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Law Practice Management
Posted Mar 28, 2017 07:00 am CDT
Twenty-one percent of lawyers “upbilled” for their time in 2015, rounding up their hours worked to the next hour or half hour, according to an analysis of legal invoices from about 100 companies.
Upbilling could raise the annual legal bill by about $29,000 for a partner billing 2,000 hours a year, according to the 2016 Real Rate Report. The Am Law Daily (sub. req.) has a story.
The report chronicles upbilling and other red-flag billing practices, along with law-firm rates. It was released on Monday by CEB Inc. and Wolters Kluwer NV’s ELM Solutions, companies that help legal departments manage their budgets. Report summaries are here (PDF) and here.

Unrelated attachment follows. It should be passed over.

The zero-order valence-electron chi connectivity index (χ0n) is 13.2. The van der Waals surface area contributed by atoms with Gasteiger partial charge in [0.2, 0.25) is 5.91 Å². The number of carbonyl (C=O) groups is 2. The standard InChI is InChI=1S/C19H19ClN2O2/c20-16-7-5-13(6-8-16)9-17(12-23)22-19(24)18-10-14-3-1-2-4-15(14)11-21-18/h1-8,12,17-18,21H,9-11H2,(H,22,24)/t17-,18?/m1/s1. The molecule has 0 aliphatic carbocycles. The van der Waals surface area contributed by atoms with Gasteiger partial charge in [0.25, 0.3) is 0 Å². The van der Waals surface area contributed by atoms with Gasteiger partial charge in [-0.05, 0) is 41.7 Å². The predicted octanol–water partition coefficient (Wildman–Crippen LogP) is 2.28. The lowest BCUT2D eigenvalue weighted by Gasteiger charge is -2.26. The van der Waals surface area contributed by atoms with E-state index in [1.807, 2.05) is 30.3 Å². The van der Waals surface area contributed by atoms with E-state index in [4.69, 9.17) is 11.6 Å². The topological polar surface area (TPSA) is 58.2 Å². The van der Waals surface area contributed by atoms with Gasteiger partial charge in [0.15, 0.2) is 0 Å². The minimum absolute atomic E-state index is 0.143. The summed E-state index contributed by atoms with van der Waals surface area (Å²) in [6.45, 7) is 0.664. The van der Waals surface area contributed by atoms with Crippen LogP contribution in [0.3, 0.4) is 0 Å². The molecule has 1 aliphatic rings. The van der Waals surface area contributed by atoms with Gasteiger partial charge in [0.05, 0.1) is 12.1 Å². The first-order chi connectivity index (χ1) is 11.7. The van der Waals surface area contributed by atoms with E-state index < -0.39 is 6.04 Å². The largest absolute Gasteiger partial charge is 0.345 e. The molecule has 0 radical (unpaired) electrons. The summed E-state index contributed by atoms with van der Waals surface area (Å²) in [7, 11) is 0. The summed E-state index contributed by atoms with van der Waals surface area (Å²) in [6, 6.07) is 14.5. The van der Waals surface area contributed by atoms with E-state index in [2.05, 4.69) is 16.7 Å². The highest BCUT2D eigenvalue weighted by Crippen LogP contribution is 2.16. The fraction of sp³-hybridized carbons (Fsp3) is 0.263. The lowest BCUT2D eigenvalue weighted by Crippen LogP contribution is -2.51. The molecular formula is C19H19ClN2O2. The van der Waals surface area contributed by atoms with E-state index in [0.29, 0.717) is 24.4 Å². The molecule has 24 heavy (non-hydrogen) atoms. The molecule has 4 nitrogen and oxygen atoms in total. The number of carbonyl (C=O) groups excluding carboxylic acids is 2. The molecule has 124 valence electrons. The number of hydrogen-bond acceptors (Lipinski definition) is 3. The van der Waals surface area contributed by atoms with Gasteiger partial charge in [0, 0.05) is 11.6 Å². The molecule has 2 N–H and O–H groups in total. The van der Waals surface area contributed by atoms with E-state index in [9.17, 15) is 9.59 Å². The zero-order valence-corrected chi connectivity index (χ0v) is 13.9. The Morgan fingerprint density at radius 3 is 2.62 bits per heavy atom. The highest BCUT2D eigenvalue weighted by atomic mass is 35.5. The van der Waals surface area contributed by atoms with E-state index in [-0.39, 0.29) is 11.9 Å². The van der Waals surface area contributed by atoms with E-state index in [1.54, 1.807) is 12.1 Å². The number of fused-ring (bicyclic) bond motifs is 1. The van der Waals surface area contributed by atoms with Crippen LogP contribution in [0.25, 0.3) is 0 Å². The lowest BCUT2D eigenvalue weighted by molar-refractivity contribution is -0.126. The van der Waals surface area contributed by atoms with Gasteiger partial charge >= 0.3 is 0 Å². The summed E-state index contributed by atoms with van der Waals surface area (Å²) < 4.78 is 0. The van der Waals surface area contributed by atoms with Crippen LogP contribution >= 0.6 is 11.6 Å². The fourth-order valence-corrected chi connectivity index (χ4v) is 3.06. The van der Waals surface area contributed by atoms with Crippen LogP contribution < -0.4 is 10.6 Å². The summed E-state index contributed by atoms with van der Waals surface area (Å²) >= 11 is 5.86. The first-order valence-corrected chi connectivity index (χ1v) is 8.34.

The report also cautioned against two other billing practices prevalent in the legal bills analyzed. The report found that 40 percent of lawyers had submitted block bills for multiple types of work, making it difficult for legal departments to budget for legal work. The analysis also found that 51 percent of timekeepers had billed for six-minute time periods, showing they were billing for tasks such as an email or a quick phone call.
The report found that some legal departments are using technology to ferret out upbilling and other unwanted billing practices, but many in-house legal departments still don’t have the capability or don’t make the effort.
The report also found that law firm billing rates increased 5.4 percent from 2014 to 2015, even as the total hours billed by each law firm dropped 8 percent from 2013 to 2015. Rate increases for first-year associates—many of whom had their salaries increased to $180,000 this year— increased by only 0.8 percent, however.
The 5.4 percent increase in hourly rates was the highest for one year since 2008.
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